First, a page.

by Brian DeChesare Comments (399)

Investment Banking in India: How to Break In Even If You’ve Been Out of School for 5+ Years and You Don’t Have a Finance Background

I get a lot of questions about this one, but everyone behind M&I is relatively clueless when it comes to India.

Luckily, that’s not the case with our readers – many of whom work in the region or are planning to in the near future.

This interview comes to you from a reader who landed a boutique investment banking Associate position in India, coming from a non-finance background (engineering).

Read on to learn all about investment banking in India, how it’s different from North America and Europe, and how you can break in.


Q: Can you tell us about your background?

I was an Electrical Engineering major from one of India’s top engineering schools, and I worked at a top IT company here for 5 years, after being recruited on-campus.

I was on assignment in the UK for 2 years, and also had entrepreneurial experience co-founding a software firm.

Things did not work out and I chose to close it down a few months before starting my job search.

Q: Ok, so you started the job search after you had already been out of school for many years and after you had experience working full-time and starting your own company.

What were the key challenges you faced in breaking into investment banking?

The two main ones:

  1. I didn’t have a finance degree, so most larger investment banks refused to even look at me.
  2. Many firms were reluctant to hire me due to my age.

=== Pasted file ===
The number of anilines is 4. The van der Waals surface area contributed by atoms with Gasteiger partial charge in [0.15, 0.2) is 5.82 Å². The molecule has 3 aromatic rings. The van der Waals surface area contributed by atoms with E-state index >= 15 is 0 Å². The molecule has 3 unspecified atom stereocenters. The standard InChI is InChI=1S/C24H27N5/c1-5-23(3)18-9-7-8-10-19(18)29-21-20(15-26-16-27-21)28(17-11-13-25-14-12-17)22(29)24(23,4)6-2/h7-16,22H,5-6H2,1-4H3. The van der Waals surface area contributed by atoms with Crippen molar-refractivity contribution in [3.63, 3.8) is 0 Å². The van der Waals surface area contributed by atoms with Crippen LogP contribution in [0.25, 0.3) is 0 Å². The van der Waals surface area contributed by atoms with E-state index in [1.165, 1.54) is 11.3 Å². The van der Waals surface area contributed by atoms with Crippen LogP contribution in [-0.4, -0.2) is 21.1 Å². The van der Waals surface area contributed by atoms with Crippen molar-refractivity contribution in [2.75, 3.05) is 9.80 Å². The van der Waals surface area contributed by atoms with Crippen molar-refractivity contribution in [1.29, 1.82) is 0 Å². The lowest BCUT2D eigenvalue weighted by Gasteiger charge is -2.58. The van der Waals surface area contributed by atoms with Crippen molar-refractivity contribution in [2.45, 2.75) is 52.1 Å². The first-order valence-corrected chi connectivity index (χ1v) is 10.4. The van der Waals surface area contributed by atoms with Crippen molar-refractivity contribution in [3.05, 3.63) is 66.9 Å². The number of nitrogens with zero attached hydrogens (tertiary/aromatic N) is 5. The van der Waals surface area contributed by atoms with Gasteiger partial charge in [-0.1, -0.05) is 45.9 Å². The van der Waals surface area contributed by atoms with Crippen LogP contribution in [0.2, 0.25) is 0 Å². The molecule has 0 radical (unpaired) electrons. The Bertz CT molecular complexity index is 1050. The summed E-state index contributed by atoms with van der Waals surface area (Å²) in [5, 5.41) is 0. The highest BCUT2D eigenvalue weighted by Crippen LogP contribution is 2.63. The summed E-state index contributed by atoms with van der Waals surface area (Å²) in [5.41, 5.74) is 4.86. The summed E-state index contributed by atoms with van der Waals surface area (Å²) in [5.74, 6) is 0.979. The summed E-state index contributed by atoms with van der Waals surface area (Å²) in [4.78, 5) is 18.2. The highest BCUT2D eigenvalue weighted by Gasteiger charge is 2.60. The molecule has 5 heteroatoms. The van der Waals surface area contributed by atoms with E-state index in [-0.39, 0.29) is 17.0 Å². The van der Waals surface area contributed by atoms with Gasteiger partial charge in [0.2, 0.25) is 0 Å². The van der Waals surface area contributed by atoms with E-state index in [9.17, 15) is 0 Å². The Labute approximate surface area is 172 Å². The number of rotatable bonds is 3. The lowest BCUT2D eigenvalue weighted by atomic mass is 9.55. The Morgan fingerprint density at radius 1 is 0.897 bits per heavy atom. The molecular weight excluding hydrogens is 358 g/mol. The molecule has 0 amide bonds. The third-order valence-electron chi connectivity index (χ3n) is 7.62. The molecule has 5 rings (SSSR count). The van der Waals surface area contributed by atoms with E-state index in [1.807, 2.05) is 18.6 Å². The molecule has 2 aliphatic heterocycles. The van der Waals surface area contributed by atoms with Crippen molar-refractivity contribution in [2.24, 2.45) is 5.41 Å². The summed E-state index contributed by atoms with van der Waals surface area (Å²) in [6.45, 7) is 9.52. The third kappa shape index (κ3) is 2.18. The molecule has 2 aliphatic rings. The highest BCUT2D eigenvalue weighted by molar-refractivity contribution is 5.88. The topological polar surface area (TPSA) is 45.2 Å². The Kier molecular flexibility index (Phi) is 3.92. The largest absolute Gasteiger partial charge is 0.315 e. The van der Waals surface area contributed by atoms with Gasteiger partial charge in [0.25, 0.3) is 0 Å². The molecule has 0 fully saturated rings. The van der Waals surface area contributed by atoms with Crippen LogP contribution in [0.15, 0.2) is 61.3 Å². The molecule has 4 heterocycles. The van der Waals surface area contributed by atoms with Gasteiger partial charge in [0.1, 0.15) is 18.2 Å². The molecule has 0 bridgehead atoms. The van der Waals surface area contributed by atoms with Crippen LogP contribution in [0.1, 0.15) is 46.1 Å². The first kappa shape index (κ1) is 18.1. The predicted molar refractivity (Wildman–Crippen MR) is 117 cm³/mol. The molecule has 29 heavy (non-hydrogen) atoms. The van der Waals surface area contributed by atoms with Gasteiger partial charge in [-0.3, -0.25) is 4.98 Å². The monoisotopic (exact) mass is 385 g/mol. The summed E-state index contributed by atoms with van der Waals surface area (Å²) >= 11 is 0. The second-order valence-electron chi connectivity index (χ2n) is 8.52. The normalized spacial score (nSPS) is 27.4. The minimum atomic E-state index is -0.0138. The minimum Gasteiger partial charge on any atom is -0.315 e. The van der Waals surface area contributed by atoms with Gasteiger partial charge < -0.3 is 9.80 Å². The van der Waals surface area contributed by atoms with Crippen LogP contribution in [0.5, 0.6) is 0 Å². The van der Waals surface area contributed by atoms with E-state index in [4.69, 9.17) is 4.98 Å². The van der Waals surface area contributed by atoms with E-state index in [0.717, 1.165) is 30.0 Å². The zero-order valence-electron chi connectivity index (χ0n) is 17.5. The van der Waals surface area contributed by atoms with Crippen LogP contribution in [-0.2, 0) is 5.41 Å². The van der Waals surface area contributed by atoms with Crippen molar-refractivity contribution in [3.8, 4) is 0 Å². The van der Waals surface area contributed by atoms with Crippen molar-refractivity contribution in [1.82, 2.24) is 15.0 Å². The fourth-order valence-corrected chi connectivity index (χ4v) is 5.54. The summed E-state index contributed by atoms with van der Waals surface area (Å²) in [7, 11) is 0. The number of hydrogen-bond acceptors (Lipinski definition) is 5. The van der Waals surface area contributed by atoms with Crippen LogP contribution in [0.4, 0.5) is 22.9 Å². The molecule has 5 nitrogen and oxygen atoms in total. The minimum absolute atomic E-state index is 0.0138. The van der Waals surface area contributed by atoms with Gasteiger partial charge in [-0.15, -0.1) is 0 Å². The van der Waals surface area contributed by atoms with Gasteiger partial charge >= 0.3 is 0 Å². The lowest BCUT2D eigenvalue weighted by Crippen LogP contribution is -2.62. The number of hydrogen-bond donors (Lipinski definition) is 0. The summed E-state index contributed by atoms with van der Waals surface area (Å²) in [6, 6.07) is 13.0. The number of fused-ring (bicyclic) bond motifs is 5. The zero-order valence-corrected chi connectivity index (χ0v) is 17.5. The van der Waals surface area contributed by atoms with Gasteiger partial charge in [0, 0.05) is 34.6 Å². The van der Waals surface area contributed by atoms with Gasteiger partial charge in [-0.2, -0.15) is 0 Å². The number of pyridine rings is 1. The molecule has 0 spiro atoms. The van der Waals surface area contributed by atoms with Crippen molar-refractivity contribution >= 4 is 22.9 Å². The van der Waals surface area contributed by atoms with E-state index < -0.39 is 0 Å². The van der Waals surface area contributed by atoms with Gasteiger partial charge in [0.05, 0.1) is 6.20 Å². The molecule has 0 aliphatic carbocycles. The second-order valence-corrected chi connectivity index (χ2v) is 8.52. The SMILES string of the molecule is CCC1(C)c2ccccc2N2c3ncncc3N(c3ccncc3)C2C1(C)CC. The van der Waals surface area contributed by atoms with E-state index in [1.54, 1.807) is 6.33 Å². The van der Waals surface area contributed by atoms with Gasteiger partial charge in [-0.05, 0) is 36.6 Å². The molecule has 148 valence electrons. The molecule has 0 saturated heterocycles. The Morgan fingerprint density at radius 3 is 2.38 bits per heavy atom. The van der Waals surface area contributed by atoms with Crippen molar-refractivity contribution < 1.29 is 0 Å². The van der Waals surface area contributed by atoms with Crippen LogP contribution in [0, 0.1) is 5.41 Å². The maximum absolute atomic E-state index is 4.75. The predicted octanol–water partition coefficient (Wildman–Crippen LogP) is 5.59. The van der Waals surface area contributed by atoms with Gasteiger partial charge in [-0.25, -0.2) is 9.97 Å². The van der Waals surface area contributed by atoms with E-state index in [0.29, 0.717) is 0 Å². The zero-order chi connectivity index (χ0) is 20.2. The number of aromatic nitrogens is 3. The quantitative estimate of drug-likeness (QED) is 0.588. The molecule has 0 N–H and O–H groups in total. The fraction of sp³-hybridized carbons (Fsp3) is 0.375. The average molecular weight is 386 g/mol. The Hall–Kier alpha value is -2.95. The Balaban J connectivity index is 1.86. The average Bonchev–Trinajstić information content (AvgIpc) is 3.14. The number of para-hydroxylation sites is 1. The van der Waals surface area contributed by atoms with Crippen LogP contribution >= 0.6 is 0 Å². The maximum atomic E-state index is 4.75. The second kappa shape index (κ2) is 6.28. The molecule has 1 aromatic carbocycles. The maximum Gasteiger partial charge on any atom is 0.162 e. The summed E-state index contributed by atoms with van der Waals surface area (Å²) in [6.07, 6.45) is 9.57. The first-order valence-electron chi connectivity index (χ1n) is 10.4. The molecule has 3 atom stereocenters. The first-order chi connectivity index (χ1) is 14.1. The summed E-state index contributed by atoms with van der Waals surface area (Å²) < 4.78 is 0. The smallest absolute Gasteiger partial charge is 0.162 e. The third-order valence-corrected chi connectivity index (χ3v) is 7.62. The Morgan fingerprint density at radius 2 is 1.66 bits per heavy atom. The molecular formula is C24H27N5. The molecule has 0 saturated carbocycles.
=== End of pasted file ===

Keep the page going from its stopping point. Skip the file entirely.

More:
Since investment banking is a relatively new field in India, the consensus here is that only Chartered Accountants (CAs) or finance MBAs can handle the job. I had to convince firms that even someone without those credentials could do it.

Also, many firms in India pick mostly post-graduates and offer them Associate roles – relatively few banks here actually have formal Analyst roles.

Q: Ok, so you faced quite a few challenges. What about the recruiting process in India? How is that different from other regions like Europe, North America, and East Asia?

I don’t have firsthand experience of applying to those regions, but here are some key points to be aware of in India:

First, there are far fewer front-office investment banking jobs – only around 2,000 to 3,000 total – despite the size of the economy.

That means that bulge brackets are even more selective, and that they only pick students with MBAs from top schools in the US, Europe, or from the top Indian Institutes of Management (IIM). Sometimes CAs with a few years of banking experience are also picked for front-office roles.

Next, the majority of investment banking jobs in India are in knowledge process outsourcing firms (KPOs) – “Captive KPOs” (part of bulge bracket banks) and “3rd Party KPOs” that serve many clients.

It’s easy to get lured into working for these KPOs, but I strongly advise against it because you’ll get pigeonholed into making pitch books and doing valuations all day.

They try to spin it in a positive light by sending you abroad for 2 months, but it’s not real front-office work – the exit opportunities are limited, so I would avoid this if at all possible.

Since the majority of investment banking jobs are at KPOs, the actual front-office teams at real banks here are small – maybe 30-40 people for bulge bracket banks and 5-15 for boutiques.

The interviews are similar to Europe / the US – you start with a phone interview first, then meet the Associate, VP, and so on.

Overall they’re more “by the book” and more technical – some firms also ask you to create models and complete case studies.

Most undergraduates are recruited from top engineering schools like IIT – unlike the West, the best Indian students go to engineering or medical schools, so that’s where banks recruit.

Breaking Into Investment Banking

Q: So you already had the odds stacked against you, and you were in an extremely competitive market with a lot of engineers trying to make the switch into finance.

How did you set yourself apart from everyone else?